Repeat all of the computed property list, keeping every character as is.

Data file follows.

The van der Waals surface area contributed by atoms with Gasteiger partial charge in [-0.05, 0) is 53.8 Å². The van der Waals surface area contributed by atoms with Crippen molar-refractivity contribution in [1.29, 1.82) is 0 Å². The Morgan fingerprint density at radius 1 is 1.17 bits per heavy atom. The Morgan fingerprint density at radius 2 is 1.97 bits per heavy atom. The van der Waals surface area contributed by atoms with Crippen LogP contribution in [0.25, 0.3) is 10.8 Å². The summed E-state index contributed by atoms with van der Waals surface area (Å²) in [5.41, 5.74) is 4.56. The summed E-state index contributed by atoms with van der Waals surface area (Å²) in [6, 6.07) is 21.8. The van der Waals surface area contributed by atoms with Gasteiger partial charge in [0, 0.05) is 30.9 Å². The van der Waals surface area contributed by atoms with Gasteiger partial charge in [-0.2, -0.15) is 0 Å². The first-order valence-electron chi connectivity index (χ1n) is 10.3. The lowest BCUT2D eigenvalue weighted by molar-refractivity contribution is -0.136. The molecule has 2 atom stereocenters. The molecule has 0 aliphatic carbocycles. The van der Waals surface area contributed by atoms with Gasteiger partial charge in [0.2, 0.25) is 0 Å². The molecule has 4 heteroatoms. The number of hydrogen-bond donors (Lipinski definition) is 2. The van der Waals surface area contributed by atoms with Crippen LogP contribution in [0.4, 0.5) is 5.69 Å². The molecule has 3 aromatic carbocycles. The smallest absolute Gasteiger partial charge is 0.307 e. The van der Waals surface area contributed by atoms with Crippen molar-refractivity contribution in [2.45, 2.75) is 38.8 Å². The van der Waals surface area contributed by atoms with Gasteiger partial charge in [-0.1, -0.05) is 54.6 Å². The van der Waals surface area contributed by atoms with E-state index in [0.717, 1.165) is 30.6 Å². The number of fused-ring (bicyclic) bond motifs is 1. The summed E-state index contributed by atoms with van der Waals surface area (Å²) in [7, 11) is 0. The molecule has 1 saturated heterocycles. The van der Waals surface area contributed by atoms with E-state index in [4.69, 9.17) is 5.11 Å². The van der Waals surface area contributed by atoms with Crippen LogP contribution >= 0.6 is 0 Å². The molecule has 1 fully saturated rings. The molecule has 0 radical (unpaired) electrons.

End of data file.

The van der Waals surface area contributed by atoms with Gasteiger partial charge in [-0.05, 0) is 53.8 Å². The van der Waals surface area contributed by atoms with Crippen molar-refractivity contribution in [1.29, 1.82) is 0 Å². The Morgan fingerprint density at radius 1 is 1.17 bits per heavy atom. The Morgan fingerprint density at radius 2 is 1.97 bits per heavy atom. The van der Waals surface area contributed by atoms with Crippen LogP contribution in [0.25, 0.3) is 10.8 Å². The summed E-state index contributed by atoms with van der Waals surface area (Å²) in [5.41, 5.74) is 4.56. The summed E-state index contributed by atoms with van der Waals surface area (Å²) in [6, 6.07) is 21.8. The van der Waals surface area contributed by atoms with Gasteiger partial charge in [0, 0.05) is 30.9 Å². The van der Waals surface area contributed by atoms with Gasteiger partial charge in [-0.2, -0.15) is 0 Å². The first-order valence-electron chi connectivity index (χ1n) is 10.3. The lowest BCUT2D eigenvalue weighted by molar-refractivity contribution is -0.136. The molecule has 2 atom stereocenters. The molecule has 0 aliphatic carbocycles. The van der Waals surface area contributed by atoms with Gasteiger partial charge in [0.2, 0.25) is 0 Å². The molecule has 4 heteroatoms. The number of hydrogen-bond donors (Lipinski definition) is 2. The van der Waals surface area contributed by atoms with Crippen LogP contribution in [0.4, 0.5) is 5.69 Å². The molecule has 3 aromatic carbocycles. The smallest absolute Gasteiger partial charge is 0.307 e. The van der Waals surface area contributed by atoms with Crippen molar-refractivity contribution in [2.45, 2.75) is 38.8 Å². The van der Waals surface area contributed by atoms with Gasteiger partial charge in [-0.1, -0.05) is 54.6 Å². The van der Waals surface area contributed by atoms with E-state index in [0.717, 1.165) is 30.6 Å². The number of fused-ring (bicyclic) bond motifs is 1. The summed E-state index contributed by atoms with van der Waals surface area (Å²) in [7, 11) is 0. The molecule has 1 saturated heterocycles. The van der Waals surface area contributed by atoms with E-state index in [4.69, 9.17) is 5.11 Å². The van der Waals surface area contributed by atoms with Crippen LogP contribution >= 0.6 is 0 Å². The molecule has 1 fully saturated rings. The molecule has 0 radical (unpaired) electrons.